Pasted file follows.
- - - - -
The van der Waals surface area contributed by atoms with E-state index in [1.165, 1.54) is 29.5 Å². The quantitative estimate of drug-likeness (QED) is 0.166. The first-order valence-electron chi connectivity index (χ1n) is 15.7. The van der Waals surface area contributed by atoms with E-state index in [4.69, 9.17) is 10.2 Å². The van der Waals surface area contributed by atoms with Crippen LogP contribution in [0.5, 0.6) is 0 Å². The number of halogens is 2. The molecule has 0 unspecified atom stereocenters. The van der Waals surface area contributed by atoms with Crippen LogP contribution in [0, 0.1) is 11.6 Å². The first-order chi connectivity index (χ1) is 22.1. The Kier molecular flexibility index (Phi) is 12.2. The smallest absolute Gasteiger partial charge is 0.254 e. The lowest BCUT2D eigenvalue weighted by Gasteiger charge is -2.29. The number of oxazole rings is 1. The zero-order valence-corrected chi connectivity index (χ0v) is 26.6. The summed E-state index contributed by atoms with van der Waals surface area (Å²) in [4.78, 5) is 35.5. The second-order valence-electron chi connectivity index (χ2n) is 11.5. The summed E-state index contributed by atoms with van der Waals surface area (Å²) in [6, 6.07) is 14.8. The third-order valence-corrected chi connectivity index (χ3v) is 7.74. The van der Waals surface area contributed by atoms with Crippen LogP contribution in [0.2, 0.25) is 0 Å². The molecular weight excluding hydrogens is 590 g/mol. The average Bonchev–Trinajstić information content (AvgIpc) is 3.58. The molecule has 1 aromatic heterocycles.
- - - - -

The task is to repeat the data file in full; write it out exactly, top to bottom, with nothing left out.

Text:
The van der Waals surface area contributed by atoms with E-state index in [1.165, 1.54) is 29.5 Å². The quantitative estimate of drug-likeness (QED) is 0.166. The first-order valence-electron chi connectivity index (χ1n) is 15.7. The van der Waals surface area contributed by atoms with E-state index in [4.69, 9.17) is 10.2 Å². The van der Waals surface area contributed by atoms with Crippen LogP contribution in [0.5, 0.6) is 0 Å². The number of halogens is 2. The molecule has 0 unspecified atom stereocenters. The van der Waals surface area contributed by atoms with Crippen LogP contribution in [0, 0.1) is 11.6 Å². The first-order chi connectivity index (χ1) is 22.1. The Kier molecular flexibility index (Phi) is 12.2. The smallest absolute Gasteiger partial charge is 0.254 e. The lowest BCUT2D eigenvalue weighted by Gasteiger charge is -2.29. The number of oxazole rings is 1. The zero-order valence-corrected chi connectivity index (χ0v) is 26.6. The summed E-state index contributed by atoms with van der Waals surface area (Å²) in [4.78, 5) is 35.5. The second-order valence-electron chi connectivity index (χ2n) is 11.5. The summed E-state index contributed by atoms with van der Waals surface area (Å²) in [6, 6.07) is 14.8. The third-order valence-corrected chi connectivity index (χ3v) is 7.74. The van der Waals surface area contributed by atoms with Crippen LogP contribution in [0.2, 0.25) is 0 Å². The molecular weight excluding hydrogens is 590 g/mol. The average Bonchev–Trinajstić information content (AvgIpc) is 3.58. The molecule has 1 aromatic heterocycles.